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What challenges and benefits exist within a Remote Statistical Multiplexing broadcast system?
Does remote statistical multiplexing bring benefits to all parties involved in the broadcast transmission chain?
Remote Statistical Multiplexing provides a smarter and more efficient way of working.
In this blog we’re going to briefly examine some of the key challenges and benefits that exist within a Remote Statistical Multiplexing (RSM) broadcast ecosystem. A tough ask when working within a 500 parameter, but we’ve given it a go…
Modern digital broadcast head-ends can maximise efficiency from a fixed and limited capacity, albeit a satellite, cable or terrestrial network, through a method known as Statistical Multiplexing. During this process, video sequences within each stream on a multiplex are exploited, in real-time, to help maximise utilisation compared to Constant Bit Rate (CBR) encoding. Critically, picture quality is maintained throughout this whole process. In layman’s terms the most demanding video sequences are able to ‘borrow’ capacity from less vigorous streams. RSM is a variation of this technique; the difference being that head-ends instead rely on high-speed IP networks to distribute the system over a wide area.
Although more sophisticated, does the technique bring benefits to all parties involved in the broadcast transmission chain?
Broadcasters with multiple distributed playout facilities incur significant costs when aggregating video streams to a single shared encoding and multiplex facility. Using a distributed architecture, video is compressed only once, and at source, therefore equipment and connectivity bandwidth can be significantly decreased leading to a reduction in the total cost of ownership.
Because a video stream shares capacity with all other streams within the same pool of bandwidth, you’d be forgiven for thinking this may have a detrimental effect on picture quality. With the appropriate configuration, and elimination of concatenated encoding hops, the end result can be quite the opposite. Updated encoding algorithms and low latency networks have led to no subjective reduction in the quality of the video whether encoders are local to or remote from the multiplexer. The end user will therefore experience an improved picture quality.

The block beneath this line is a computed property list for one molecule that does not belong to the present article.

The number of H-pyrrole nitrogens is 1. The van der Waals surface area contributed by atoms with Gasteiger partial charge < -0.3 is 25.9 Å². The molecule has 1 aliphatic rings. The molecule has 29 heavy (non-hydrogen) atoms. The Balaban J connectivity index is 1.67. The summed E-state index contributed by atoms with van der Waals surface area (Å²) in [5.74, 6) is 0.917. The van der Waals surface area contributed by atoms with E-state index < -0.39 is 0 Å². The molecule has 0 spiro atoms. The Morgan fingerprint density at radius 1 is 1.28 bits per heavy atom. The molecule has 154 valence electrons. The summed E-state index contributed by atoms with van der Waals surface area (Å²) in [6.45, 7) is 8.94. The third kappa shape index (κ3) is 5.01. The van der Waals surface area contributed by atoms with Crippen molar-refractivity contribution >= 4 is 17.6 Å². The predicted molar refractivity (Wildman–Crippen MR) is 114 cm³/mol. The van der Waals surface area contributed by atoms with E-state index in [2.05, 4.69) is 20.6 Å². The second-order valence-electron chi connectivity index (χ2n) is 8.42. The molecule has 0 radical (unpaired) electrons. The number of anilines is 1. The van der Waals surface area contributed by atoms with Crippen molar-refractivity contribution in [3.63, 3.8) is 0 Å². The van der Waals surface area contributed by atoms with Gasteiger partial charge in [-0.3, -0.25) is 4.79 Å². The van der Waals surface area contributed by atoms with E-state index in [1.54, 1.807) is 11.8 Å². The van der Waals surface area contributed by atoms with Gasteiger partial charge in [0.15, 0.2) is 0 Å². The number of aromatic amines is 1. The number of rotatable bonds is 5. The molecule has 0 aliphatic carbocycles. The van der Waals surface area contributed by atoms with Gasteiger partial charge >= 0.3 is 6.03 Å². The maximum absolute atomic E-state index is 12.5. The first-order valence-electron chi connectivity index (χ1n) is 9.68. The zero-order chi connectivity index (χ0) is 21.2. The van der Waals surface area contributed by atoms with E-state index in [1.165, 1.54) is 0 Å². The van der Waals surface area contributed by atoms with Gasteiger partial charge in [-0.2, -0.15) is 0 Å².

RSM has many notable commercial advantages, but an increase in flexibility and agility should not be underplayed within such a dynamic industry. By using IP technology we are able to rapidly re-define and re-configure system topologies and multiplex bouquets without the need for expensive physical re-engineering or timely circuit provisioning. This flexibility brings options for service continuity and disaster recovery not easily achieved through traditional technologies and architectures.
Another important consideration is the potential space and power savings. RSM technology requires a relatively small amount of physical space when compared to more traditional technology types; helping reduce both fixed and variable costs.
With any demanding application it is critical to understand the behaviour of both the network infrastructure and edge devices to ensure they work together in harmony. A secure, predictable and reliable underlying network is essential for error free operation and getting this right requires specific knowledge, skills and experience. Resource like this is not always readily available and may require outsourcing. The D3&4 multiplex expertly demonstrates how this can work.
Whether you’re a capacity manager, individual channel or major broadcaster there are numerous commercial and functional benefits from employing RSM technology. It is clear this technique provides a smarter and more efficient way of working.
As the industry is now adopting and realising the benefits of this technology, can this move us towards a fully software defined transmission chain?
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